Recently, Kentucky came one step closer to making free community college a reality for its residents.

House Bill 626, which passed the Kentucky House of Representatives on March 17, 2016, requires Kentucky students to apply for student aid and would allow the state to pay the difference between that and their tuition for up to two years.

Students would simply have to take 12 credit hours per semester and maintain a 2.0 grade point average.


Photo by Dan Kitwood/Getty Images.

Free community college is not without its critics.

When President Barack Obama proposed a free two-year college plan last year, some called it a handout, and others — such as the Institute for College Access and Success — got more literary and called it a "wolf in sheep's clothing."

Yet in Kentucky now and in Tennessee two years ago, there have been major strides forward.

People who support this talk about valuing education, and those against it caution about raising taxes, but there's a lot more to it than that: Providing students with the option to attend community college for free isn't just about giving students access to education. It certainly does that, but it does a lot more, too.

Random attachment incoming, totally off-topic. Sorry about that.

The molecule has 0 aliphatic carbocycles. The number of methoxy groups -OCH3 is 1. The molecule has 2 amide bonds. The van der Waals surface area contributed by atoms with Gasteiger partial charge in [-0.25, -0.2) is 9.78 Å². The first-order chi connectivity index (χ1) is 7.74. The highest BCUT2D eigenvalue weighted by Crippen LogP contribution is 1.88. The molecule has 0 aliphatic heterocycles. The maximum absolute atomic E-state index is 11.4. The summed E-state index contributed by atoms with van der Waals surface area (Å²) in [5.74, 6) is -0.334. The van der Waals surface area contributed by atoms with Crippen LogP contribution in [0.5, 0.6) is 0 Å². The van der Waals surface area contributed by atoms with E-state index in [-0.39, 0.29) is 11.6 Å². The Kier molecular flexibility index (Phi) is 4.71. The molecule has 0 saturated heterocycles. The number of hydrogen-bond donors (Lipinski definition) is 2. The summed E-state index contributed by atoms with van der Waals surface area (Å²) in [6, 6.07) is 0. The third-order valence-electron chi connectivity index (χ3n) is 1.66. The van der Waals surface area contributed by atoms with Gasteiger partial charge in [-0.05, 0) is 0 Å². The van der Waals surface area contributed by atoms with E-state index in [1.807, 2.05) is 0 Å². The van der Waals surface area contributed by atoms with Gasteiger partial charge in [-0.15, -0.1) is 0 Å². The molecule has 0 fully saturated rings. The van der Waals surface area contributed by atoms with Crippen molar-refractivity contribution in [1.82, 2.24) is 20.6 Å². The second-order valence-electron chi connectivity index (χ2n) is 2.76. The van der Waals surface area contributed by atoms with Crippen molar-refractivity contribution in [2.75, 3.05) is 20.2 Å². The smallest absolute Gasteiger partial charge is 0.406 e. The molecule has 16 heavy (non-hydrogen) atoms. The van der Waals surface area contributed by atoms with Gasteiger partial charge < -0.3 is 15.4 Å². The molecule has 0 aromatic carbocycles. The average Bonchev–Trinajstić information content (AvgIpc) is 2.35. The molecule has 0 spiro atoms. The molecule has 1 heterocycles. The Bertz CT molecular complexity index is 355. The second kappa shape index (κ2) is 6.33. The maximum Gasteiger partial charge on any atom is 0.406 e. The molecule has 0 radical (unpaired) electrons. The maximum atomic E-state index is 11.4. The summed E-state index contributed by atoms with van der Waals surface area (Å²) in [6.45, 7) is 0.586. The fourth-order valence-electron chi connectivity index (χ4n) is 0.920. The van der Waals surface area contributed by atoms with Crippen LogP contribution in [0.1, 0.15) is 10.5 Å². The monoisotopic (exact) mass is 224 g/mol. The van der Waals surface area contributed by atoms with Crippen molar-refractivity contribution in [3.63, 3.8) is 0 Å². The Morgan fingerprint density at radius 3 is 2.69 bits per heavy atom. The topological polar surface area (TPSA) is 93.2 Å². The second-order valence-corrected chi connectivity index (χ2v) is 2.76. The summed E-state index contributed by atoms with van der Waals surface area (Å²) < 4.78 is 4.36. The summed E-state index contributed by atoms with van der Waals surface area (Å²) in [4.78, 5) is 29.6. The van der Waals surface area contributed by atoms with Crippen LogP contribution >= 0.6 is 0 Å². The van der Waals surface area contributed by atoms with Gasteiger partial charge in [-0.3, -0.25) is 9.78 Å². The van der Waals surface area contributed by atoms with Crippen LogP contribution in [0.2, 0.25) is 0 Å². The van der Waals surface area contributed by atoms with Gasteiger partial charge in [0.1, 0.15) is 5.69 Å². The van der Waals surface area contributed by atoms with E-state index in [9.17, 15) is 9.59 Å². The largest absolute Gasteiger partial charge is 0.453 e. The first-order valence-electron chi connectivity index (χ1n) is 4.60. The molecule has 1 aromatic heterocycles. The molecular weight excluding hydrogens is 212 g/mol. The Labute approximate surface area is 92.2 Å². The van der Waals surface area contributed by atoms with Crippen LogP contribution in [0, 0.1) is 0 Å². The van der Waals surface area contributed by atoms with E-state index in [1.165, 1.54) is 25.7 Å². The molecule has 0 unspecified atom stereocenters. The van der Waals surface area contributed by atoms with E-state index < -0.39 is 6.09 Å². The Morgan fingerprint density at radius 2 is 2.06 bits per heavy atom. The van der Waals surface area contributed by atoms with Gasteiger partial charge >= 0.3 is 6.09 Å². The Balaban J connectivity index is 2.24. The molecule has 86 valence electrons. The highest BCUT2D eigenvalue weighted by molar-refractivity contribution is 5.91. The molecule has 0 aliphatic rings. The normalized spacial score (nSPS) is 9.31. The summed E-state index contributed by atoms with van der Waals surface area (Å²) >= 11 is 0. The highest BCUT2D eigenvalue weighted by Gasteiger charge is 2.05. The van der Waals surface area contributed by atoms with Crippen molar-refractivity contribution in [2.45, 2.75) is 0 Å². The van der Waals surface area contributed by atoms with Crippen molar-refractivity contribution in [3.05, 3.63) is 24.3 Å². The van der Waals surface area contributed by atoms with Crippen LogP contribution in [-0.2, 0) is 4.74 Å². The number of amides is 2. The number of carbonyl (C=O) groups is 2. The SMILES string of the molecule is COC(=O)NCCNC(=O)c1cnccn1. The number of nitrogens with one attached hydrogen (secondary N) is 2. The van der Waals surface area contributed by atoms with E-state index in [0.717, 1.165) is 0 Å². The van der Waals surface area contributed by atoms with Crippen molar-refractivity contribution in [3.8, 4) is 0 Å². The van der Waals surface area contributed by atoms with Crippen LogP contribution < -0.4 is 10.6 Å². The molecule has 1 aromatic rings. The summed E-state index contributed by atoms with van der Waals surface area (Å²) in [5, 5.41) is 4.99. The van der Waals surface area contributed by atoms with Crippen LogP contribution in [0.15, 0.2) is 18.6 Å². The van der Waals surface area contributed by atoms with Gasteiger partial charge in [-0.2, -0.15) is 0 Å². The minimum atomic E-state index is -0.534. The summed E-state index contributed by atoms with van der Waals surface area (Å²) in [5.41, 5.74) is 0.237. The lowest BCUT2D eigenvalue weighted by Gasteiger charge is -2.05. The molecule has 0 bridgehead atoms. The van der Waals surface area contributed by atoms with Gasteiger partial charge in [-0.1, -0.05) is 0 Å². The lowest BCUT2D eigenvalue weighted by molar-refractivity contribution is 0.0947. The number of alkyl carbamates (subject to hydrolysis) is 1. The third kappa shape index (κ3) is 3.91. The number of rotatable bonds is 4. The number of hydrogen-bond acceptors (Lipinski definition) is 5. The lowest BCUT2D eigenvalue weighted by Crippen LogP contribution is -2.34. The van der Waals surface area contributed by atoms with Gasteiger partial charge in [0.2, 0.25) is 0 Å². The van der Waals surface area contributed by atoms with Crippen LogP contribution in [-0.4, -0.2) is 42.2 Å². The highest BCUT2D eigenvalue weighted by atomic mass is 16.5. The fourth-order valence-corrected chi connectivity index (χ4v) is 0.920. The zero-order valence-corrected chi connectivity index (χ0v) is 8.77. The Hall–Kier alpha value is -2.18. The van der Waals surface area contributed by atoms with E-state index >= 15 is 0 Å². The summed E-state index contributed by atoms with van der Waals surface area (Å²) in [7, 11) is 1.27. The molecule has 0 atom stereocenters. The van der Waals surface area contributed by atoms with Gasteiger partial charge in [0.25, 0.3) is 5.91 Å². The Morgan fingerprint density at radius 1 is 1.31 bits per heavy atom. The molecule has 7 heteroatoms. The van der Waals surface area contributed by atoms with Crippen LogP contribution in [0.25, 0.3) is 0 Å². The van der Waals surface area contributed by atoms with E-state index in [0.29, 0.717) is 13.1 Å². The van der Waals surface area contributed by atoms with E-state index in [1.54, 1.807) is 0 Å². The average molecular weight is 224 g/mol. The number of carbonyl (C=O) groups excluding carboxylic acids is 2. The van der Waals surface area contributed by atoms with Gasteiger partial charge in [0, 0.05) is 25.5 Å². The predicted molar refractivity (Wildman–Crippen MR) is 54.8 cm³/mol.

Here are three surprising ways making community college free benefits everyone:

1. It strengthens the economy in the long-term.

The simple fact is, when people are more educated, they earn better wages, expand economic opportunity, and strengthen the overall economy.

The correlation is pretty easy to follow. People with higher education like a college degree have more job opportunities. It's also been shown that they're more likely to become more productive citizens and workers. That means more people with better jobs, with more money in their pockets, who are more able to effectively stimulate the economy.

Many students in other countries attend college for free or close to it. Like this university in Berlin, Germany. Photo by Axel Schmidt/AFP/Getty Images.

One of the most often cited criticisms of free community college plans is that people don't want to spend their tax dollars on a perceived handout for others. In fact, anyone paying to support accessible education is actually helping to stimulate the economy in the long run.

2. Increasing education is related to lower crime rates.